If there is one large obstacle that has prevented us from achieving the agriculture success of our peers in the Association of Southeast Asian Nations (Asean), it is our deficient agriculture extension system. The five-coalition Agrifisheries Coalition cited this as one of the top six out of 30 priority actions that had to be taken as early as 2016. Agriculture Secretary William Dar has taken decisive action on this matter. On Nov. 23, he signed an order establishing a Province-led Agriculture and Fisheries Extension System (Pafes).
We must understand why agriculture grew by only 1.6 percent compared to industry’s 6.8 percent in the last six years. Our farmers and fisherfolk did not produce what our Asean counterparts did. But it was not their fault. Unlike our neighboring countries, we did not have an extension system that enabled them to learn new technologies or get necessary support services. This started happening 30 years ago.
In 1991, the Local Government Code mandated the devolution of agriculture extension services from the Department of Agriculture (DA) central office to local government units (LGUs). Indeed, LGUs are in a better position to understand the needs of their constituents and can therefore implement the most appropriate programs for them. This is the correct strategy.
But structure should follow strategy. The correct structure was not put in place, so the strategy backfired. The government did not address the deficiencies that became obvious soon after the devolution implementation. A study revealed the following:
• Many of the municipal LGUs did not appoint qualified agriculture extension workers (AEWs).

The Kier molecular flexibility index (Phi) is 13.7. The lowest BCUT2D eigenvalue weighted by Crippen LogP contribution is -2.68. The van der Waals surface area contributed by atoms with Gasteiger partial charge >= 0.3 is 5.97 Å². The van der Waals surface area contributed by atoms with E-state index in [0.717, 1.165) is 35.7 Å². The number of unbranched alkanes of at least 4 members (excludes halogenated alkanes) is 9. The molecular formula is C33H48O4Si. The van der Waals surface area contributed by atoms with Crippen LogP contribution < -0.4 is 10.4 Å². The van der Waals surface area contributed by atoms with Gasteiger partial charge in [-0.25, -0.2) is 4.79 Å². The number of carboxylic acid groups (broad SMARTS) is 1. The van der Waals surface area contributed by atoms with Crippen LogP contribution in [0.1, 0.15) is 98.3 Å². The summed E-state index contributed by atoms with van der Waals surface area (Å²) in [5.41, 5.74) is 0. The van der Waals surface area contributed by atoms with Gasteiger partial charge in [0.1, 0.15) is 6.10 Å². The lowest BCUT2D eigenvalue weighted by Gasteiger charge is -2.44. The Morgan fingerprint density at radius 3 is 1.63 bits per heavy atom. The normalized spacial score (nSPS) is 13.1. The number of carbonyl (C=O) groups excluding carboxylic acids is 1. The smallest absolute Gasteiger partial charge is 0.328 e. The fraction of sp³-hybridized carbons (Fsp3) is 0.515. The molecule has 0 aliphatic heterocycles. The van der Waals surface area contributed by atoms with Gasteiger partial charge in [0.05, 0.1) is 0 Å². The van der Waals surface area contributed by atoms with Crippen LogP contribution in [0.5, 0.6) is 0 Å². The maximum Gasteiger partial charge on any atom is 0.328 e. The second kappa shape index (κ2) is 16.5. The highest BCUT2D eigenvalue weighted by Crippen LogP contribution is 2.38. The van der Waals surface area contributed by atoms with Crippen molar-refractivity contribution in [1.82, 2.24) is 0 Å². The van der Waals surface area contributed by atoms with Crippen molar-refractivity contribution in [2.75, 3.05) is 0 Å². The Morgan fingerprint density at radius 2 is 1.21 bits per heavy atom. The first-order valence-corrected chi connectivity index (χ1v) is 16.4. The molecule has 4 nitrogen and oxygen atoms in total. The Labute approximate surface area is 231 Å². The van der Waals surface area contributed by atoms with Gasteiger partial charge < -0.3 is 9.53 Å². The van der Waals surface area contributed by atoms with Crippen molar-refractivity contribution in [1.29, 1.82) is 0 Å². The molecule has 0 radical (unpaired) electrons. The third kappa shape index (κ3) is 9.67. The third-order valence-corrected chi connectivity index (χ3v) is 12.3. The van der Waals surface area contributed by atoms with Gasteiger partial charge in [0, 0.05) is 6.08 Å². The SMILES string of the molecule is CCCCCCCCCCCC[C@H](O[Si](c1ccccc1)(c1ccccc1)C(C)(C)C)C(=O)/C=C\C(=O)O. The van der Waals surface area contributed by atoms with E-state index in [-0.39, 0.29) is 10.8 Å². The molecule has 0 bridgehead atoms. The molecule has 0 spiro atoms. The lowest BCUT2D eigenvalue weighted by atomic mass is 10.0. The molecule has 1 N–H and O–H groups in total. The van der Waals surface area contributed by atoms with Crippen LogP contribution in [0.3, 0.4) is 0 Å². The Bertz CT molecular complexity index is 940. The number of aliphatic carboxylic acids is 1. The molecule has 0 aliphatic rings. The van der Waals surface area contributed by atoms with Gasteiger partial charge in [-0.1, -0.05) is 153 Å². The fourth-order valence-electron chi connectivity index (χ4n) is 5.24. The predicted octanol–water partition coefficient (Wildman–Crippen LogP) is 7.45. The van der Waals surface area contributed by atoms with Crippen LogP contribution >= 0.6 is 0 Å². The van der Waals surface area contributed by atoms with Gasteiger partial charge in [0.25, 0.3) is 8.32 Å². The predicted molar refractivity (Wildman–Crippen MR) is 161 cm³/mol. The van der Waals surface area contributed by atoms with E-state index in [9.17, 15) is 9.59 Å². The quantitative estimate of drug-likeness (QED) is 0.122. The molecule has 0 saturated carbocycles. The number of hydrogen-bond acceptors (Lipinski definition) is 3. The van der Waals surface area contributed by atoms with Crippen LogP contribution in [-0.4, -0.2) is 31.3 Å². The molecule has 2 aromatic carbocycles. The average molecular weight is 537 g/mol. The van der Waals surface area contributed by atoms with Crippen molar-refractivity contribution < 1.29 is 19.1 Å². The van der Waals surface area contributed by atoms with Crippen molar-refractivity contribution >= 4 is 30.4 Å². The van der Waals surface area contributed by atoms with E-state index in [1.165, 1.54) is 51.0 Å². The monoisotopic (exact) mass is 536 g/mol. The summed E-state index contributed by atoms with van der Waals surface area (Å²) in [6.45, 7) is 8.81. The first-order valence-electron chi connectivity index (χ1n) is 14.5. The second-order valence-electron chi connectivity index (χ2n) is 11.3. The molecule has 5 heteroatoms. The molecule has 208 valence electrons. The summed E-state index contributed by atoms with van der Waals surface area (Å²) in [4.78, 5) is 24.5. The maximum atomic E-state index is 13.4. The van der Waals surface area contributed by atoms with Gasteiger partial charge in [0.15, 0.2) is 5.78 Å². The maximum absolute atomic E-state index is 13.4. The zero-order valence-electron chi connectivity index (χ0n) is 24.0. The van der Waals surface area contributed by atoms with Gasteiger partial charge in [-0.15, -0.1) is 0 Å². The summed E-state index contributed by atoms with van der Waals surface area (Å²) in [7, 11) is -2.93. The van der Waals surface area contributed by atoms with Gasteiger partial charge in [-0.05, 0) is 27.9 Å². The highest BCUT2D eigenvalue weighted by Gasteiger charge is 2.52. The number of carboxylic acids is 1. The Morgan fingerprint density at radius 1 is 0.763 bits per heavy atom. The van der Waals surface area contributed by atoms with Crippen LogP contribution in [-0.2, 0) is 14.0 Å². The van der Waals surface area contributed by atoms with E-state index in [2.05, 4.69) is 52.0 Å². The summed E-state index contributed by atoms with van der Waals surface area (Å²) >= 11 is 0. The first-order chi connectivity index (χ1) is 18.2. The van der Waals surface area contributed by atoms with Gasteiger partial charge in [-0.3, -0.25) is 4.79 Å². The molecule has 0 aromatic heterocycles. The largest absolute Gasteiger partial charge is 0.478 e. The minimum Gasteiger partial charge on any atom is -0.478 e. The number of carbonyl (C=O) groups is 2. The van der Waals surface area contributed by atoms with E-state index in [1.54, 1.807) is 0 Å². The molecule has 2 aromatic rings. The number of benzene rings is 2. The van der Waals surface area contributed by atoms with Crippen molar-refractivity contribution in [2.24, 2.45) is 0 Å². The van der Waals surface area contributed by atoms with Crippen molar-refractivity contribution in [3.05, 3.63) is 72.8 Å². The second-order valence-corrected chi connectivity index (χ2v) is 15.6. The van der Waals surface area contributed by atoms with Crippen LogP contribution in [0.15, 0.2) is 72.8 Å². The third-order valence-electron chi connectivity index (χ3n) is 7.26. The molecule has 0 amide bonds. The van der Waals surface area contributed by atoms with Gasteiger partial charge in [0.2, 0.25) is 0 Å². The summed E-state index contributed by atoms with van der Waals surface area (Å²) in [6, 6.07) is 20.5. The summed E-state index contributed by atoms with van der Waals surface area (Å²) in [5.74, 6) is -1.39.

• These AEWs were often assigned tasks unrelated to agriculture and fisheries.
• Since many municipalities were too small to have economies of scale, they could not implement extension programs that would improve farm productivity and income.
The provincial LGUs had no administrative control over the municipal LGUs. Therefore, there was no coordinated provincial plan that the municipal extension workers could follow or be measured against. Many said the former agriculture extension system was better because there was at least direction and accountability from the DA central office. The solution, therefore, is not to change the strategy but to correct the wrong structure.
This is exactly what Secretary Dar ordered:
Find out the exact problem in the provinces, with its details. This is done through extensive consultations with all key stakeholders. These include the provincial and municipal LGUs, the state universities and colleges, business sector, farmers and fisherfolk, nongovernmental organization and the DA field offices and bureaus.
Based on these consultations, a Pafes should be created.
Pafes centers should then be established. The centers will have full-time personnel tasked with coordinating, monitoring and evaluating the extension work and workers on a regular basis for performance improvement.
Credit for these innovations goes to the DA, as well as to the technical inputs of the Coalition for Agriculture Modernization in the Philippines led by its chair, Emil Javier, and its president Ben Peczon.
There are two recommendations. The first is the absolute necessity of a good provincial agriculture development plan. Without this, the focus needed for extension will be lost.
The second is adequate funding that Congress is now deliberating on. Our information is that there is funding for only 10 provinces. There should be at least one for every region, with a supplemental budget to cascade the Pafes essential components to that region’s other provinces. Only then can extension become the key to agriculture success. INQ
The author is Agriwatch chair, former ecretary of Presidential programs and Projects, and former Undersecretary of DA AND DTI. Contact is [email protected]
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